For around 50 years, most UK trains have run off electrified overhead wires and tracks (where they exist), or emissions-heavy diesel engines (where they don’t). This week, though, a new way of making trains go has hit the network for the first time: the UK’s first battery-powered trains.
The train will be trialled between Harwich International and Manningtree stations in Essex in January and February. It’s not quite, as Network Rail, the government agency responsible for it, claims, “emissions free”: the batteries must still be recharged using mains electricity, which across the UK is still generated from largely unsustainable sources.
There’s another problem. The charge only lasts for one hour, and charging them up again takes two. So while the trains can run independently of the overhead electrified wires which now cover much of the UK rail network, they must use electrified parts of the network for two hours in every three.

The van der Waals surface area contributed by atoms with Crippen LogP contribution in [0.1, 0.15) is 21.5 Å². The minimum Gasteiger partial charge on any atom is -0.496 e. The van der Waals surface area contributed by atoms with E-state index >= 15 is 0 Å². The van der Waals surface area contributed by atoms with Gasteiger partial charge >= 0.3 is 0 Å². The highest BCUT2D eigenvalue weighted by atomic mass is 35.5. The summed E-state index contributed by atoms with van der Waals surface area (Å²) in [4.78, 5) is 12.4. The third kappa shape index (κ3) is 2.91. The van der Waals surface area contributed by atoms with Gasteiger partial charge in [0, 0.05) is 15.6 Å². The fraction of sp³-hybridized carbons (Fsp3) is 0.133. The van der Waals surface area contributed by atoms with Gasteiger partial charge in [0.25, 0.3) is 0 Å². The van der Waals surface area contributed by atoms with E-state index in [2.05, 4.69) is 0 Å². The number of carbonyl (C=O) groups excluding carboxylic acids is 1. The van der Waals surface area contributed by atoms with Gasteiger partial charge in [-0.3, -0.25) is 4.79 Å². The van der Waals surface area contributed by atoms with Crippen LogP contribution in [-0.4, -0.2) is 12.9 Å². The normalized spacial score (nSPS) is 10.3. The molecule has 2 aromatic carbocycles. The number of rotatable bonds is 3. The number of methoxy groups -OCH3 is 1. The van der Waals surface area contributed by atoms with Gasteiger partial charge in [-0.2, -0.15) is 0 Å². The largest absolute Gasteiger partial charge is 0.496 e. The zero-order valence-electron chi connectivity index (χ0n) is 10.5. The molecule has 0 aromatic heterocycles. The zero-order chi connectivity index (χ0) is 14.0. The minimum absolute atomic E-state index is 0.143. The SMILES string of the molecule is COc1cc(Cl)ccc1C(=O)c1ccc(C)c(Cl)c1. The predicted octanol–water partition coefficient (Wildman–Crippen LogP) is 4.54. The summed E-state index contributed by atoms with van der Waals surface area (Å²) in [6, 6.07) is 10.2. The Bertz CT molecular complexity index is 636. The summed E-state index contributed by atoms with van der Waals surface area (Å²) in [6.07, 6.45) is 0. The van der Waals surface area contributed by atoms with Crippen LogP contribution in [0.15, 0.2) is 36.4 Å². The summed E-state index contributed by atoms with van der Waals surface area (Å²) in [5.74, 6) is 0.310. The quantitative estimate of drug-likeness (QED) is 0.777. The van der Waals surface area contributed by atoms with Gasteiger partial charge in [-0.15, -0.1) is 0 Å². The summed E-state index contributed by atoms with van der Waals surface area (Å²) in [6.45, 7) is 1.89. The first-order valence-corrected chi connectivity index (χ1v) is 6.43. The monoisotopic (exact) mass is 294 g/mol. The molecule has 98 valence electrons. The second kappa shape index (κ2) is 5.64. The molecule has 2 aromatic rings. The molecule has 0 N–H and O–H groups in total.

All the same, they are much quieter and less polluting than the current stock, which would make journeys more pleasant for passengers. If they become widespread, the reduced pollution could even bump property prices near rail lines.